Academics, social, health and well being are some of the areas freshmen experience difficulty. For my girl the workload is very demanding. Even though she was prepared for a hectic workload, it still has a level of difficulty and at times have proven to be very overwhelming.
The advise we give her is create a schedule and time management tips. We give her space to grow independently without dismissing her thoughts. But all we can do is support. She has to develop her own time management style. She visits her professors and developed a rapport with them. This is a skill she adopted in high school. My college freshman has also developed relationships with upperclassmen who have traveled the same path as she and whose advise have proven to be priceless.
She's socially adept, and yet it has proven to have it's challenges. Luckily, she has an amazing room-mate who is more like a sister than a roomy. That's one less thing to worry about. She's made many friends and though at times, she sends the random 'I wanna come home' or 'I miss you so much' message, she loves her school and the friends she made. Campus activities and social gatherings are a joy for her and have their own set of distractions. but she has to learn balance. We can only advise. If her grade dipped because she partied and didn't study.....she'll make the adjustment. The motivation can't come from parental threats; it must come from within our students. She's a staff writer for the school newspaper and though she enjoys it, has had to pass on some articles to meet class obligations. Balance is very tough. She's managing her workload and 'the struggle is real' but she has a great group of friends who share in the struggle and that makes it bearable.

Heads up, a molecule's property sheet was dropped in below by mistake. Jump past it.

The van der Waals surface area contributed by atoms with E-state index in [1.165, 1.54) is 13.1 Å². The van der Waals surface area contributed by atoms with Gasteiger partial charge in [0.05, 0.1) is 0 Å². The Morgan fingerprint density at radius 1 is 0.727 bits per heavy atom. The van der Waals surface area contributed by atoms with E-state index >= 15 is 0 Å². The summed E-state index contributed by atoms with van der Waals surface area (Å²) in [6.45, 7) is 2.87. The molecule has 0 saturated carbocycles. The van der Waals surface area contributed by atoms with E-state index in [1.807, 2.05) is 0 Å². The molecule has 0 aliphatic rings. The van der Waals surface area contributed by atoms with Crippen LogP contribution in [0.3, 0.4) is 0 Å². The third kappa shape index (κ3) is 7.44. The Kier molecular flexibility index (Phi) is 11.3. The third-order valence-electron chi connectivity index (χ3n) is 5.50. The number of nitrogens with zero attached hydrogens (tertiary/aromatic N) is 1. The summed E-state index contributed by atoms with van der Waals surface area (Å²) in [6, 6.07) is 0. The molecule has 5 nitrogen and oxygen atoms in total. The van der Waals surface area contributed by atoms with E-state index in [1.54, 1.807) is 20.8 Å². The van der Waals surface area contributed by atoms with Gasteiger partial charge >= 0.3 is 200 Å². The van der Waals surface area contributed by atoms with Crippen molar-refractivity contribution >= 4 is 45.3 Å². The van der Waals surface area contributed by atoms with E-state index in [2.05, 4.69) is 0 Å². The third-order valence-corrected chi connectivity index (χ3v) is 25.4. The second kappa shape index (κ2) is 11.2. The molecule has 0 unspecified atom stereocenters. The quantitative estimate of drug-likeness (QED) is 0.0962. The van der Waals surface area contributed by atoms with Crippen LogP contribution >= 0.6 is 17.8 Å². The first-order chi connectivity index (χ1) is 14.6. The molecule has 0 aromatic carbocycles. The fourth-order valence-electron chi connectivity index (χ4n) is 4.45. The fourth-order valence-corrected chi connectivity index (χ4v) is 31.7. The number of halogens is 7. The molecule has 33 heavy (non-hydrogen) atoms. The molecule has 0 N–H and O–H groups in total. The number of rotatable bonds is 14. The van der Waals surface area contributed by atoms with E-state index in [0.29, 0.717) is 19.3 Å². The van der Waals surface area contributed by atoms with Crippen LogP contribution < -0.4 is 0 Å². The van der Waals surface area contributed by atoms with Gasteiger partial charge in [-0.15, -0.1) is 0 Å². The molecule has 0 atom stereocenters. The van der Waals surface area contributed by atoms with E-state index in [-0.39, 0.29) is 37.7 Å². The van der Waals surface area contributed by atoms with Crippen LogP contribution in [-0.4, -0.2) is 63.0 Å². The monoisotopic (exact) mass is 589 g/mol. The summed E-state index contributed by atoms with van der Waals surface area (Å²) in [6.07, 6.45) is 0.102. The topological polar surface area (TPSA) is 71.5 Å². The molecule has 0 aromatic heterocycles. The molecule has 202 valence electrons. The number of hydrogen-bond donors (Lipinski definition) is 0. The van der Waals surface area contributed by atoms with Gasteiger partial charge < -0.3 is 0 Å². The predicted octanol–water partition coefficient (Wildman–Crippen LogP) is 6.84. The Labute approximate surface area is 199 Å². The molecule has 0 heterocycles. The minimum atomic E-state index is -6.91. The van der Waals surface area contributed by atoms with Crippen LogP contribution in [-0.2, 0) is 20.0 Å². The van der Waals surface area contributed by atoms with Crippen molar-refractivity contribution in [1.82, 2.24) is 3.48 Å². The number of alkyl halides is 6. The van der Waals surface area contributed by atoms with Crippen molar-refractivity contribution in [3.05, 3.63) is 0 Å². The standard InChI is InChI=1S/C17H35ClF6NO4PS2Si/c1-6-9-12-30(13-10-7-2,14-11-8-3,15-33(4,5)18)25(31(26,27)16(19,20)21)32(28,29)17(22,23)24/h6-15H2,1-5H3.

With regards to health and well being, my daughter never went to a doctor visit without a parent. For a freshman, visiting the doctor when ill could be daunting. They prefer to lay in bed. That's when moms yell and insist that they get their butts out the bed and go to the doctor. Because we know that nothing gets accomplished if sick....unless your name is mom.
As parents, we need to feel needed but it's more important for our Freshmen to feel confident, motivated and independent. These few tips can help you support your college freshman without smothering.
- Do not call Administrators to solve a problem your child may be having. Instead, give your child the first stab at it with tools and confidence to navigate his/her college world.
- Don't call your child constantly sharing what he's missing at home. That worsens his homesickness.
- Do ask about the friends they're making and show a genuine interest in his/her social life.
- When they call about a difficult test/low grade....DON'T freak out! Be encouraging and supportive and remind them about tutor services on campus or ask them what they could've done differently.
- If they don't call often, don't worry or complain.....they ALWAYS call when they run out of money. Make the most of that phone call.
You want your kids to be independent, confident and well adjusted to campus life. If you do everything for them, you will cripple their growth. Life has its challenges and college is a great internship on 'real life'. Be encouraging, be supportive, be motivating and embrace your journey without hampering theirs.